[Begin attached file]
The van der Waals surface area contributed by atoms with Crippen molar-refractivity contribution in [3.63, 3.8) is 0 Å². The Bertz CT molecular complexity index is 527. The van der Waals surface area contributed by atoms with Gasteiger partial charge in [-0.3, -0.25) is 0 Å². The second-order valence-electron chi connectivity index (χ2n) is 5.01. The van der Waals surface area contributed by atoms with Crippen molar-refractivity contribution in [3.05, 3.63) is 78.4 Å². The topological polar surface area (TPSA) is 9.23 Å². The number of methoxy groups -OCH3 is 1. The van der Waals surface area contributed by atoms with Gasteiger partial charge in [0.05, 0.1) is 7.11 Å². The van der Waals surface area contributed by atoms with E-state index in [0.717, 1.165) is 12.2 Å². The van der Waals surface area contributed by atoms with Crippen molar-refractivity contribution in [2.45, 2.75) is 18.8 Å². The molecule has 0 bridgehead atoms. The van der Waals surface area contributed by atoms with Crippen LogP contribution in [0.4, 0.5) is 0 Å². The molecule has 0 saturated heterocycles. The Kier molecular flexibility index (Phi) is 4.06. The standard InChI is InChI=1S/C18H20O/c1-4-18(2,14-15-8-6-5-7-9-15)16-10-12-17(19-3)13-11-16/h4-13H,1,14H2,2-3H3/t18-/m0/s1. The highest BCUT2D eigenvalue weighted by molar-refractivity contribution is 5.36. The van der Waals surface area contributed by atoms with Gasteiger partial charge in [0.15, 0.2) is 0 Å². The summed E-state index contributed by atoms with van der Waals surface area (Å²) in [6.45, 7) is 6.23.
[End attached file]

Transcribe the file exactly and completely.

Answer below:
The van der Waals surface area contributed by atoms with Crippen molar-refractivity contribution in [3.63, 3.8) is 0 Å². The Bertz CT molecular complexity index is 527. The van der Waals surface area contributed by atoms with Gasteiger partial charge in [-0.3, -0.25) is 0 Å². The second-order valence-electron chi connectivity index (χ2n) is 5.01. The van der Waals surface area contributed by atoms with Crippen molar-refractivity contribution in [3.05, 3.63) is 78.4 Å². The topological polar surface area (TPSA) is 9.23 Å². The number of methoxy groups -OCH3 is 1. The van der Waals surface area contributed by atoms with Gasteiger partial charge in [0.05, 0.1) is 7.11 Å². The van der Waals surface area contributed by atoms with E-state index in [0.717, 1.165) is 12.2 Å². The van der Waals surface area contributed by atoms with Crippen molar-refractivity contribution in [2.45, 2.75) is 18.8 Å². The molecule has 0 bridgehead atoms. The van der Waals surface area contributed by atoms with Crippen LogP contribution in [0.4, 0.5) is 0 Å². The molecule has 0 saturated heterocycles. The Kier molecular flexibility index (Phi) is 4.06. The standard InChI is InChI=1S/C18H20O/c1-4-18(2,14-15-8-6-5-7-9-15)16-10-12-17(19-3)13-11-16/h4-13H,1,14H2,2-3H3/t18-/m0/s1. The highest BCUT2D eigenvalue weighted by molar-refractivity contribution is 5.36. The van der Waals surface area contributed by atoms with Gasteiger partial charge in [0.15, 0.2) is 0 Å². The summed E-state index contributed by atoms with van der Waals surface area (Å²) in [6.45, 7) is 6.23.